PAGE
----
Dative rokave rokasóve rokasive
Prepositional rokaci rokasóci rokasici

Case Singular Dual Plural
Nominative stol stoló stoli
Accusative stolm stolóm stolim
Genitive stoldie stolódie stolidie
Dative stolve stolóve stolive
Prepositional stolci stolóci stolici

Case Singular Dual Plural
Nominative brlog brlogúo brlogis
Accusative brlogm brlogúom brlogism
Genitive brlogdie brlogúodie brlogisdie
Dative brlogve brlogúove brlogisve
Prepositional brlogci brlogúoci brlogisci

Type C: Other Loanword Declensions

These words are declined the same way regardless of whether they end in a vowel or a consonant.

Case Singular Dual Plural
Nominative telefonu telefonue telefonua
Accusative telefonum telefonuem telefonuam
Genitive telefonudie telefonuedie telefonuam
Dative telefonuve telefonueve telefonuave
Prepositional telefonuci telefonueci telefonuaci


The singular definite article for non-Slovene words is lei, the dual article is lha, and the plural article is li. The indefinite articles, number regardless, are un (before a vowel) and uni (before a consonant).


  • lei flore, lha floru, li flori
  • lei ragatźa, lha ragatźu, li ragatźa
  • uni laham, uni lahama
  • lei 'attus, lha 'attuse, li 'attusa

The definite articles for Slovene words are the suffixes -et and -t, for consonant-final and vowel-final words respectively. The indefinite article is zhe.


  • zhe mleko, mlekot
  • zhe voda, vodat
  • zhe denar, denaret
  • zhe roka, rokat


Verb infinitives end in -i, and are formed from a mix of Slovene verbs, Italian -ire verbs, and Portuguese -ir verbs. There are no copulas. Verbs are conjugated by person and number.

Indicative Verbs Present Pretirite Imperfect Future
1st sing. -o -ersi -ivo -irô
2nd sing. -i -isti -ivi -irai
3rd sing. -e -erse -iva -irà
1st & 4th dual/plu. -iamo -immo -ivamo -iremo
2nd dual/plu. -ite -iste -ivate -irete
3rd dual/plu. -ono -ersero -ivano -iranno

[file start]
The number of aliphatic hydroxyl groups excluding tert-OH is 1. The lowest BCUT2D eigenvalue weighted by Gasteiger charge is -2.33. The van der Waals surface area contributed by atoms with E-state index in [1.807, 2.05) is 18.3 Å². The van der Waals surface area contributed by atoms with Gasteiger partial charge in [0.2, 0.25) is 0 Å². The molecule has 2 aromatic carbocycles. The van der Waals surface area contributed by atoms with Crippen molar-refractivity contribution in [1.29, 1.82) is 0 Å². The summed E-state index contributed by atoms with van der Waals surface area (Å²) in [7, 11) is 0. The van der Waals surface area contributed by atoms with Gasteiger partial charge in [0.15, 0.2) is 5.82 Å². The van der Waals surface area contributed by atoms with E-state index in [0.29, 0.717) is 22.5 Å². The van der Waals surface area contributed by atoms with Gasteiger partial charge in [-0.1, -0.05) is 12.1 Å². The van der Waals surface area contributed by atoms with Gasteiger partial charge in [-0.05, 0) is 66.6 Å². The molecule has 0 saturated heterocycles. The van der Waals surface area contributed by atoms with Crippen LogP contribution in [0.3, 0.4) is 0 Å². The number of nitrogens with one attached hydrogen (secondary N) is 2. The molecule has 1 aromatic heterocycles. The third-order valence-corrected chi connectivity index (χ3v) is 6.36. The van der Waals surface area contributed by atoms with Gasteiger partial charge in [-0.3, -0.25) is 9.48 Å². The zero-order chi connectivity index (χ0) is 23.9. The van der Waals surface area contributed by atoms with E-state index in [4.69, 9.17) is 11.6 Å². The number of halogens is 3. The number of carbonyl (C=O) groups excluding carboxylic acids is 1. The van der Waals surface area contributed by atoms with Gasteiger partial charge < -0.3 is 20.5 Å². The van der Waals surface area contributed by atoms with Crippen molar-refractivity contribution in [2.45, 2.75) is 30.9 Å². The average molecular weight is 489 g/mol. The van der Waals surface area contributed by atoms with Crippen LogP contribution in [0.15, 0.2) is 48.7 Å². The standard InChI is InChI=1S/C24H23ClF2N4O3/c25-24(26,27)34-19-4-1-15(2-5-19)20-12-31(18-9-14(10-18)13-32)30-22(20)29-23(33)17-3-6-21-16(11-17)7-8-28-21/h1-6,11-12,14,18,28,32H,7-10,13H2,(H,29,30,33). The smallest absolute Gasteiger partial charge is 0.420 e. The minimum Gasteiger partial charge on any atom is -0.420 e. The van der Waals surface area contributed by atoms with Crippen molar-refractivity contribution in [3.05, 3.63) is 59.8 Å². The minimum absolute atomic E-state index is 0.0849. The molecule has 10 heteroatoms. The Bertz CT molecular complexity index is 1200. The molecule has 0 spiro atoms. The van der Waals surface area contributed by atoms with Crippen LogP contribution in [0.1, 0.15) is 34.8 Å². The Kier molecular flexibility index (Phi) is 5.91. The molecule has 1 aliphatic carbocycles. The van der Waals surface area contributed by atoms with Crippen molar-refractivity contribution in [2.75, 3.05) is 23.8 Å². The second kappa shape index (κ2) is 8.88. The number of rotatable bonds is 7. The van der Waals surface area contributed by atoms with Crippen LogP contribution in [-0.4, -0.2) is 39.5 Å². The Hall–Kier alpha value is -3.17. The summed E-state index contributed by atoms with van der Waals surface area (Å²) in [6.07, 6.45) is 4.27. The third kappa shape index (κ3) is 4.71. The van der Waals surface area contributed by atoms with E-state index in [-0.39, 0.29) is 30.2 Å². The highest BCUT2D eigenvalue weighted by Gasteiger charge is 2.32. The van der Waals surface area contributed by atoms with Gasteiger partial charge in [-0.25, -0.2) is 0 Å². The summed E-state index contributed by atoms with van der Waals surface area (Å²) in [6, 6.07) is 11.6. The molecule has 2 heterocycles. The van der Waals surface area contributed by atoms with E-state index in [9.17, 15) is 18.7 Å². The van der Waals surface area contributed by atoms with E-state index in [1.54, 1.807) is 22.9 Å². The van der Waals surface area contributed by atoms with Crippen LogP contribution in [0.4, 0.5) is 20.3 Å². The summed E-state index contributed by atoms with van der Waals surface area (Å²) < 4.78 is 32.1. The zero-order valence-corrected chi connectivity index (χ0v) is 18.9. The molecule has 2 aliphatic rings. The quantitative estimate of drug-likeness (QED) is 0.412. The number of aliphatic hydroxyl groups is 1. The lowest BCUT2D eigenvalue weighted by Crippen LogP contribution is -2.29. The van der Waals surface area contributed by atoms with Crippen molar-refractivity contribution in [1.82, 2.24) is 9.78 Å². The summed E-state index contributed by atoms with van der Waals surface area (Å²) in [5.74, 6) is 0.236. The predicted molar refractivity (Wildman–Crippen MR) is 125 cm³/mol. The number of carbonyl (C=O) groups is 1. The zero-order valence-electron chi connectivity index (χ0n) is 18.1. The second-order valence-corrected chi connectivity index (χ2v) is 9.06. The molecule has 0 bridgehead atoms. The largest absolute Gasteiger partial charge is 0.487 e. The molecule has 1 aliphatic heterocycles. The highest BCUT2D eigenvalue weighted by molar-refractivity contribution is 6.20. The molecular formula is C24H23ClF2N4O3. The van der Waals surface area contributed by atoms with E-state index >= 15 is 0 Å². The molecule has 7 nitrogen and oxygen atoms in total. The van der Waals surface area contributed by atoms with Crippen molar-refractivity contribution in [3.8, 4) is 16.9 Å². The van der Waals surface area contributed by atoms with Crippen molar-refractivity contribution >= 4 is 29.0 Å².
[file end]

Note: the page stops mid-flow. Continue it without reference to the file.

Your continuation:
Conditional Verbs Present
1st sing. -irei
2nd sing. -iresti
3rd sing. -irebbe
1st & 4th dual/plu. -iremmo
2nd plu. -ireste
3rd plu. -irebbero


As a minor constructed language, there are only a few dialects. The standard dialect is the original dialect, created and spoken in Naples. There is a Maltese dialect, a Venetian/Slovene dialect, and a Riviera dialect (southern France). Since the language is not very widely spoken, these dialects are quite similar and mutually intelligible. The Riviera dialect is the most unique of all of the varieties, with a larger incorporation of French, Monégasque, and German words and a smaller incorporation of Maltese. Orthographic diacritics change in different regions, usually with the letters c, sh, zh, and ź, to fit in better with the local language. The letter "h" also has different pronunciations in different areas.


There are currently two international newspapers printed in Asiamano: Okosó and Lei Karnival. Okosó is an opinion and current events paper sold throughout Northern Italy and Slovenia, but having some extent in Malta. It is based in Maribor and was founded in 2008. Lei Karnival is a celebrity and entertainment newspaper based in Qormi, sold in major Italian cities and Valletta, but having almost no influence in Slovenia. They are both biweekly editions, sold for €3 apiece. Due to growing unpopularity and lawsuits, Lei Karnival is soon to merge with a Maltese newspaper and be printed in Maltese rather than Asiamano.


The language already is, in a sense, a three-way code switch. Most natives use the language while travelling abroad, using Italian as a secondary language. Usually, Italian words replace the language that isn't that of the person's homeland (i.e. a Maltese person in Italy would code-switch in an Asiamano creole with a larger dominance of Italian words and less Slovene words).

See also[]

  • Dictionary
  • Grammar Charts and Rules
  • Kobot
  • Randot




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  • Bugeja, Kaptan Pawlu, Kelmet il-Malti (Maltese—English, English—Maltese Dictionary). Associated News Group, Floriana. 1999.
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External links[]